This is my biggest problem with The Sports Guy. He’ll make “expert” announcements that are inherently flawed. This particular answer is silly because the person asked who will be the next Corey Haim. (Sports Guy references Haim in nearly every mailbag and fancies himself an expert in that regard.) SG writes that Justin Bieber won’t get a batch of the crazies since, you know, he’s Canadian and uses the evidence of “Canadians don’t go off the deep end.”
Of course, Haim was also Canadian.
That is something that I found out after a hunch (hey, isn’t Haim Canadian?) and a four-second Google search. This is the kind of thing that gets Simmons so much criticism.
He’ll compare his updated fictional rankings with newer fictional rankings that really mean nothing to everyone else in the outside world. He’ll make ridiculous music-sports comparisons. He equates word-count with quality (reference his million-page, NBA GM cover letter “Book Of Basketball” for that. My copy is packed away, so I can’t make an exact count, but the first 10 or 250 pages deal with the argument that: Wilt Chamberlain had better stats than Bill Russell, but Russell was an overall better basketball player and teammate, which can be summed up by well, the previous 18 words I just used, along with a small breakout of Russell’s stats.
I don’t mean to completely bag on the SG — from 2004-2006 I really enjoyed his columns. At his best, they are really great. He completely carved out his own niche and deserves credit for doing so, rather than the scorn he gets from many print-establishment types who are likely jealous of his wide-spanning audience. But at other times, SG over-uses his shtick. (Some pop culture references are good, but some of the convoluted Survivor/Bachelor/etc. ones don’t age terribly well. And I would love to know if any edits are ever made to his column; at times I think his writing would be well-served by a strong copy editor.)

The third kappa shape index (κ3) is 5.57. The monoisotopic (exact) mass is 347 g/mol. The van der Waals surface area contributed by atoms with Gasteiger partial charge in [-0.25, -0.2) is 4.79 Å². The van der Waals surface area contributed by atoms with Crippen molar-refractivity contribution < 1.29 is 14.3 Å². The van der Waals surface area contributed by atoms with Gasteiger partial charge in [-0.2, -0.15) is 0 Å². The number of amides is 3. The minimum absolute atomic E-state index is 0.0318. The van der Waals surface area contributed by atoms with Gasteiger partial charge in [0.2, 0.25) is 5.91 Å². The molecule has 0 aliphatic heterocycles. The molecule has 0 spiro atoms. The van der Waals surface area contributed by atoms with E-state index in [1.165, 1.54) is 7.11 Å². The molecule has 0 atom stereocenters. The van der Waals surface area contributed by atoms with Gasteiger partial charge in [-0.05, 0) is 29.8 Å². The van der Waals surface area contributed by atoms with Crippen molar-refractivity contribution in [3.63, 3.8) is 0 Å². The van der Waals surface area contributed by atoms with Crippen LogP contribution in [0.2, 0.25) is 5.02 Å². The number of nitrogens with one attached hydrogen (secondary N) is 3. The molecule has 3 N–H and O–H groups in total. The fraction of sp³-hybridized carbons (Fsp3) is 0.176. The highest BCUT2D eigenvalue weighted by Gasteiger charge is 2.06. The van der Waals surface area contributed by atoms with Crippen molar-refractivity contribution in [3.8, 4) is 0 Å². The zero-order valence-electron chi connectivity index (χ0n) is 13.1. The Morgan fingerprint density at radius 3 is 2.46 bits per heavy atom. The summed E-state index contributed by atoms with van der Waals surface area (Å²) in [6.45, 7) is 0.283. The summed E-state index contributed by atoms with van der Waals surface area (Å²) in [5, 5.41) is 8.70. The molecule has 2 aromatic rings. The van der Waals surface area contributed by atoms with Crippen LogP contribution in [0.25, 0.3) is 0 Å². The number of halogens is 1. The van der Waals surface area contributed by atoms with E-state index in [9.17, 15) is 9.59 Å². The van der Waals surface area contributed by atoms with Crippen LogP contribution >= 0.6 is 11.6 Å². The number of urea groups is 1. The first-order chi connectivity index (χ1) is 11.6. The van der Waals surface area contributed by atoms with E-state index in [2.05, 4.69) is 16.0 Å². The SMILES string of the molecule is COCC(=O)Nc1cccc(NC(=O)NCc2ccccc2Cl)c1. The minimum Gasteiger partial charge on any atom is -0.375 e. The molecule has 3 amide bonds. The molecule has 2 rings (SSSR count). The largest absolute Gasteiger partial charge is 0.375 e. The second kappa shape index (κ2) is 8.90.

But now, the good. (The negativity on this blog sucks!) This has to do with why many people were so bothered by LeBron James leaving:
As for me, I figured out why the LeBron/Wade alliance bothers everyone beyond the irrefutable “Jordan would have wanted to beat Wade, not play with him” argument. In pickup basketball, there’s an unwritten rule to keep teams relatively equal to maximize the competitiveness of the games. That’s the law. If two players are noticeably better than everyone else, they don’t play together, nor would they want to play together. If the two guys have any pride at all — especially if they play similar positions — then getting the better of each other trumps any other scenario. They want that test. Joining forces and destroying everyone else would ruin the whole point of having the game. It’s like a dad kicking his young son’s ass in a driveway one-on-one game. What’s the point? When LeBron and Wade effectively said, “Instead of trying to whup each other, let’s just crush everyone else” and “If these teams end up being uneven, we’re not switching up,” everyone who ever played basketball had the same reaction: “I hate guys like that.”